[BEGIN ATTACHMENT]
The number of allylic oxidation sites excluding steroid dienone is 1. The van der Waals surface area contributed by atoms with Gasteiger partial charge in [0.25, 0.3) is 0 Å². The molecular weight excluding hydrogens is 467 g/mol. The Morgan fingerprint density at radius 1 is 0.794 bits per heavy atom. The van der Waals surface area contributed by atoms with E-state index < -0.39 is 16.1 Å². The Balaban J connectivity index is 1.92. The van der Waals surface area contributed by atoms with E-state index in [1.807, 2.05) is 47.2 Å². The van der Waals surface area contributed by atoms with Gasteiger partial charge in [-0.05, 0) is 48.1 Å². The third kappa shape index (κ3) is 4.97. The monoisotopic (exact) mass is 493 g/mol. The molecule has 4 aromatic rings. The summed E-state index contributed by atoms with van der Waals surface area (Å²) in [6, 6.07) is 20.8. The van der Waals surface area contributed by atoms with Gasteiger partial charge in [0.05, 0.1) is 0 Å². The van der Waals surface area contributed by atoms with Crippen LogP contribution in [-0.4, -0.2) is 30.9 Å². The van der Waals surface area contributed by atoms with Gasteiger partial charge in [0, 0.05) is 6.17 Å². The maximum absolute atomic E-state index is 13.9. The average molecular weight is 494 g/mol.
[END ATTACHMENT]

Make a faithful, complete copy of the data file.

The number of allylic oxidation sites excluding steroid dienone is 1. The van der Waals surface area contributed by atoms with Gasteiger partial charge in [0.25, 0.3) is 0 Å². The molecular weight excluding hydrogens is 467 g/mol. The Morgan fingerprint density at radius 1 is 0.794 bits per heavy atom. The van der Waals surface area contributed by atoms with E-state index < -0.39 is 16.1 Å². The Balaban J connectivity index is 1.92. The van der Waals surface area contributed by atoms with E-state index in [1.807, 2.05) is 47.2 Å². The van der Waals surface area contributed by atoms with Gasteiger partial charge in [-0.05, 0) is 48.1 Å². The third kappa shape index (κ3) is 4.97. The monoisotopic (exact) mass is 493 g/mol. The molecule has 4 aromatic rings. The summed E-state index contributed by atoms with van der Waals surface area (Å²) in [6, 6.07) is 20.8. The van der Waals surface area contributed by atoms with Gasteiger partial charge in [0.05, 0.1) is 0 Å². The van der Waals surface area contributed by atoms with Crippen LogP contribution in [-0.4, -0.2) is 30.9 Å². The van der Waals surface area contributed by atoms with Gasteiger partial charge in [0, 0.05) is 6.17 Å². The maximum absolute atomic E-state index is 13.9. The average molecular weight is 494 g/mol.